McCartney, they suggest, is keen on making money to replace the $50 million or so he will have to give his gold-digging, network-dancing estranged wife, Heather Mills. If Aspinall wasn't going to find new revenue streams, they say, someone had to.
It's a little startling to write about Kurt Vonnegut passing away. To most people who read his books when they were young in the early 1970s, he was an idol.
At first it was "Slaughterhouse-Five" and "Cat's Cradle" that drew us in. Vonnegut's fictional interpretations of his World War II experience in Dresden translated easily to the anti-war feelings of the Vietnam era. He was revered.
Vonnegut died last night at age 84. He was perhaps the last torchbearer of post-World War II literature that included his friends Joseph Heller, William Styron, James Baldwin, Saul Bellow, Bernard Malamud and James Jones.
They were the literary lions, the greats, faces so well-known that they are reproduced on coffee mugs and bookmarks not because of commercial appeal, but because of their incredible influence on generations of readers.
But Vonnegut was more than just "Slaughterhouse-Five," his most famous novel. When you read "Mother Night," "Player Piano" or the short stories from "Welcome to the Monkey House," you realized there was so much more.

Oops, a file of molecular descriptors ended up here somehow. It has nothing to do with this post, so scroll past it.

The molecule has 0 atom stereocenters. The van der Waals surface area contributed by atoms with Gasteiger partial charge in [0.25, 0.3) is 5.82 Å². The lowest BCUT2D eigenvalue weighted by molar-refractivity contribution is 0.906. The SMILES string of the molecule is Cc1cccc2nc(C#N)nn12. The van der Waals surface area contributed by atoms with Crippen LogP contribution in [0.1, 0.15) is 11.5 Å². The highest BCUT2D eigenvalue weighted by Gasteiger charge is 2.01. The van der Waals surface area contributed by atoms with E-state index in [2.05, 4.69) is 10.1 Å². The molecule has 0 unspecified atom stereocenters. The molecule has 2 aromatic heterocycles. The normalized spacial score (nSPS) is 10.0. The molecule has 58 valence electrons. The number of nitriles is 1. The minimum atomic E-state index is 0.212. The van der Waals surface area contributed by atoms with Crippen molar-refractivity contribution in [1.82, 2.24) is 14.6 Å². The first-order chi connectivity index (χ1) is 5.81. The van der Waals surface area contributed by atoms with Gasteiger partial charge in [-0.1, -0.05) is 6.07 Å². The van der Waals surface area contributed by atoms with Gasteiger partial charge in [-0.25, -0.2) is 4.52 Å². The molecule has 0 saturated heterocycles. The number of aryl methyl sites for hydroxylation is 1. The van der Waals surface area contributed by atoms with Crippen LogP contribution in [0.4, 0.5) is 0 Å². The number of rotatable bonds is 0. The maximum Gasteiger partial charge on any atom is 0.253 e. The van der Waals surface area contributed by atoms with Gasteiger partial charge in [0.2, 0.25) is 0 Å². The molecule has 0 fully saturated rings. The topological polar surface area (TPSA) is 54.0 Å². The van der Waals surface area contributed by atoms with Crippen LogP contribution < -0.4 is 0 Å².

He was a humorist, memoirist and populist. His simplicity of language ("so it goes") spoke volumes. He was a satirist, of course, but the depth of it was so disarming. Vonnegut's work resonated on levels that took you by surprise time and time again.
I'm thinking about the characters — Kilgore Trout, Elliot Rosewater, Norman Mushari, the twins from "Slapstick," Harrison Bergeron — who populated his head. They are as lodged in the minds of readers from my generation and as important as Ethan Frome or Mr. Darcy. They are what makes literature: the conveyors of truth and wisdom and evil and greed.
Maybe that's why it was virtually impossible to make a decent movie out of a Vonnegut book. His genius lay in the circular, not in the linear. His characters didn't grow so much as burrow in.
I was lucky enough in later years to be friends with Kurt and his wife, the great photographer Jill Krementz. It wasn't easy. Vonnegut, to me, was a god of words. What did Vonnegut know that we didn't? Lots.
• Click here to read Roger Friedman's interview with Kurt Vonnegut on his 80th birthday.
"All of the true things that I am about to tell you are shameless lies," Vonnegut wrote once.
But here's something that is no lie: The Kurt Vonnegut I knew was an amazing man. He wasn't perfect; no one is. But he raised three children and took in three that belonged to his sister. He and his wife adopted a beautiful daughter, Lily, who is grown now, too.
He excelled at kindness and generosity and was polite to a fault. He saw goodness in people where others might not. He was the kind of writer we will never see again: often imitated, but never equaled in any way.
Our culture is a far colder place without the man whose maxim was: "Everything was beautiful, nothing hurt."